People with gout have low expectations of treatment
A new survey suggests that people with gout are satisfied with their treatment despite inadequate disease management. Speaking at the Annual European Congress of Rheumatology, the team that did the research across 14 European countries reports that gout is being diagnosed late, is not well controlled and is not regularly monitored.
A total of 1,100 people with gout were involved in the survey. One-quarter were not diagnosed until they had four or more flares. Over 70% had flares in the last year. Less than half were monitored for serum uric acid two or more times a year and 59% do not have regular follow-up appointments. Yet 80% of the group were satisfied with their current treatment and did not expect better management of their disease.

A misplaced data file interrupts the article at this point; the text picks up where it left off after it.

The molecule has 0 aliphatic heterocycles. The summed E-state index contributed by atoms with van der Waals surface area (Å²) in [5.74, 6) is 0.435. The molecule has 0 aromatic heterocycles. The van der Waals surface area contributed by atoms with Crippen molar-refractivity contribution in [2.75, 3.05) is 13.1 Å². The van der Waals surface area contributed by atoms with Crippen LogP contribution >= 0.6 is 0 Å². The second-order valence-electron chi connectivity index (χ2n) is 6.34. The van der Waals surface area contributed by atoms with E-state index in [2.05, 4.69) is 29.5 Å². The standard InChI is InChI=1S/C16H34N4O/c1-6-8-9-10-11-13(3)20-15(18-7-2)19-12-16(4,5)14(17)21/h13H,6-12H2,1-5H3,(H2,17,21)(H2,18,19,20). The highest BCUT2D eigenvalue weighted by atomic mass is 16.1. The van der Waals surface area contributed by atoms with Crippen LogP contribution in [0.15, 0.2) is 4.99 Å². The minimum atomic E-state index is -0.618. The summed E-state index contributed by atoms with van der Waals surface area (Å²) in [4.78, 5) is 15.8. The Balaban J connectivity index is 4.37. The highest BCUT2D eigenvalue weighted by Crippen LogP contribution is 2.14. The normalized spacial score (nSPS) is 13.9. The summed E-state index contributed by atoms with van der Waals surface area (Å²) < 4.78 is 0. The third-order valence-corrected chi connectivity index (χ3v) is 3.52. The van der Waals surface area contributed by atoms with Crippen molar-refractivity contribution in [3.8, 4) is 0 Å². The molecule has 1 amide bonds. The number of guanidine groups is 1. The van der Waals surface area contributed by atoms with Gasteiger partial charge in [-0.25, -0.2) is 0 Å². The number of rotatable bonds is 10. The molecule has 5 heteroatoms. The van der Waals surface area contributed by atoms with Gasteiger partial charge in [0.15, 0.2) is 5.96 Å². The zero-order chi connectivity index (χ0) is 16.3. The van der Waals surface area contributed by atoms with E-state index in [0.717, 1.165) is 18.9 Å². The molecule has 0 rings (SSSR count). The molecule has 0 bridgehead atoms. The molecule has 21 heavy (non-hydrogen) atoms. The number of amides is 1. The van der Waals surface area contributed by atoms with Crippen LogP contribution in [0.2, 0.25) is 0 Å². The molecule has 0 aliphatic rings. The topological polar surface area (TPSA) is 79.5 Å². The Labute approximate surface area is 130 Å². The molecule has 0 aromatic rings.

Furthermore, 52% of the participants had blood pressure, 41% had high cholesterol and 23% had type 2 diabetes. And 58% were on uric acid lowering therapies, 43% took painkillers, 25% were on gout treatment colchicine, 13% took non-medical pain relief and 12% were on corticosteroids.
“Our results demonstrate that, across Europe, gout has a significant impact on the lives of patients and their families,” says Marc de Meulemeester, one of the research team. “Although it is easily treatable, there are significant gaps in the current management of gout. This should be a call to action to educate patients and their doctors about adequate management of gout.”